• Direct: Anyone who goes directly to your site by typing the URL in their browser.
  • Referral: When someone clicks on a link to your site from someone else’s. These will show you the URL of the site a user came from.
  • Social: Indicates that a user clicked on a link from a social post, whether that was Twitter, Facebook, etc.
  • Organic Search: A user found you through searching on Google, Bing or other search engines through unpaid search results.
  • Email: A user clicked on a link from an email and got to your site through that.
  • Other: Doesn’t fit into the above categories. For me, this shows when I use campaign URLs, which I will explain next week.

Referrals: Not to be confused with the Referral channel I mentioned above. Essentially, it compiles all referrers into one list, or simply the Referral + Social above.

Search Engine Optimization > Queries: This is a fun one. It shows you a list of search phrases/words a user put into a search engine that returned your site as a result that the user clicked on.

Campaigns: This section relates directly to the campaign URLs that you can create through Google. I will go more in-depth with this next week, but for now, here is a quick overview. You can put tags on URLs so you can lump a campaign that takes place during a full month in one place. So if I am having a 50% sale on services in March, I can see every URL I send out for the entire campaign in one spot, and then see it broken down across different parameters that you set.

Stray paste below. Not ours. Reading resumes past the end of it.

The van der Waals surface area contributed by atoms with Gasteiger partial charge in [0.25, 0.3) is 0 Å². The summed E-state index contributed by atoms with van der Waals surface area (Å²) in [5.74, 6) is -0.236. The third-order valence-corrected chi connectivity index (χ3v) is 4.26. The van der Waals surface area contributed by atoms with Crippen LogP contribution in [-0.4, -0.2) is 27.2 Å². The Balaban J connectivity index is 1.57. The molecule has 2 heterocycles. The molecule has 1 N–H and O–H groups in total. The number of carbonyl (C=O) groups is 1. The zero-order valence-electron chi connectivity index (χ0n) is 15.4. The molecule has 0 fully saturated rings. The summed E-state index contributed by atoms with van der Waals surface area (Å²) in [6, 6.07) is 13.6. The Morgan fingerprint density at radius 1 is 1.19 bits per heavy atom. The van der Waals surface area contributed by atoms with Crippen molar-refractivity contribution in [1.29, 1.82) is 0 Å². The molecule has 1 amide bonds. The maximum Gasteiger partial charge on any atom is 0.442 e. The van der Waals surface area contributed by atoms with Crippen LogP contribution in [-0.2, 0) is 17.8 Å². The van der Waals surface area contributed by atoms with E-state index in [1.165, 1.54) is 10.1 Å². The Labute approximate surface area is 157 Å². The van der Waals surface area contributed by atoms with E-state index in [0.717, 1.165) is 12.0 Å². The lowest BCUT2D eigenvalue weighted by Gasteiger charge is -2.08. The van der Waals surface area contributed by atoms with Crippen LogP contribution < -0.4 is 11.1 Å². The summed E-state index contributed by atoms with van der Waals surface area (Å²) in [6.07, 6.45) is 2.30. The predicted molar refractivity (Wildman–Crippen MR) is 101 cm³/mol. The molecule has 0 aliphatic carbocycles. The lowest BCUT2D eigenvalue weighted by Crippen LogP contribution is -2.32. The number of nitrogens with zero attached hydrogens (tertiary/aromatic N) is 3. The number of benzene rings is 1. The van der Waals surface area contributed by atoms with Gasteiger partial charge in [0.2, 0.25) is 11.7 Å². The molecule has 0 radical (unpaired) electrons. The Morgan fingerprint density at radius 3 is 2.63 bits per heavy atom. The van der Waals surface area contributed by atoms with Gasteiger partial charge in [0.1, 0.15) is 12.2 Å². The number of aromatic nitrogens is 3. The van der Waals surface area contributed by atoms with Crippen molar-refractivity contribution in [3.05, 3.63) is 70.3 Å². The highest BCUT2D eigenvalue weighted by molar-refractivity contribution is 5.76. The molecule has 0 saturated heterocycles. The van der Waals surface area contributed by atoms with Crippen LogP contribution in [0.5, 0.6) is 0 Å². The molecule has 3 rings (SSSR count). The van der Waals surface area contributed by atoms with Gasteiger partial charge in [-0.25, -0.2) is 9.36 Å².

Behavior

This section allows you to get a bit more specific with what a user is doing on your site. You can see the general metrics, and some other fun things, on an individual page basis.

Site Content: This is the area where you can see the page specific metrics. These are found under “All Pages” where you can search for specific pages. Landing Pages shows you pages that are the first hit on your site, while Exit Pages shows you which pages were the last a user was on before they left.

Site Search: Like the SEO queries from above, this shows you the stats on your site search, including search terms and general usage.

Events: This one involves some more set-up if you want to get super fancy with it. Events generally track what a user interacts with on your site. You can see how many times a user downloads something, clicks a link to go to another site, and other interactions. However, to see good metrics for this, you need to set up more advanced tracking for more specific interactions to your site.

If you are looking for more in-depth guides, you can check out what Google Analytics has to offer as far as tutorials, and even getting certified.

Time Away from Your Novel Is Good

Time Away from Your Novel Is Good!

Time Away from Your Novel Is GoodI’m in the editing phase of my WIP and it’s been a while since I looked at it. I had finished the draft over a month ago, started editing but wanted some more concrete notes on my characters before I continued. Now that I have those,  I’m back to editing and I haven’t seen my work for a couple of weeks. I was a bit worried, but I think it’s a blessing in disguise. Time away from your novel isn’t always a bad thing!

A lot of the time people say that you should “kill your darlings.” Because you know that sentence that you love so much, the one that you put in a lot of thought and effort? Well it doesn’t really work and you should scrap it. What makes this easier is not being attached to your novel. Not looking at your work for a couple of weeks helps that.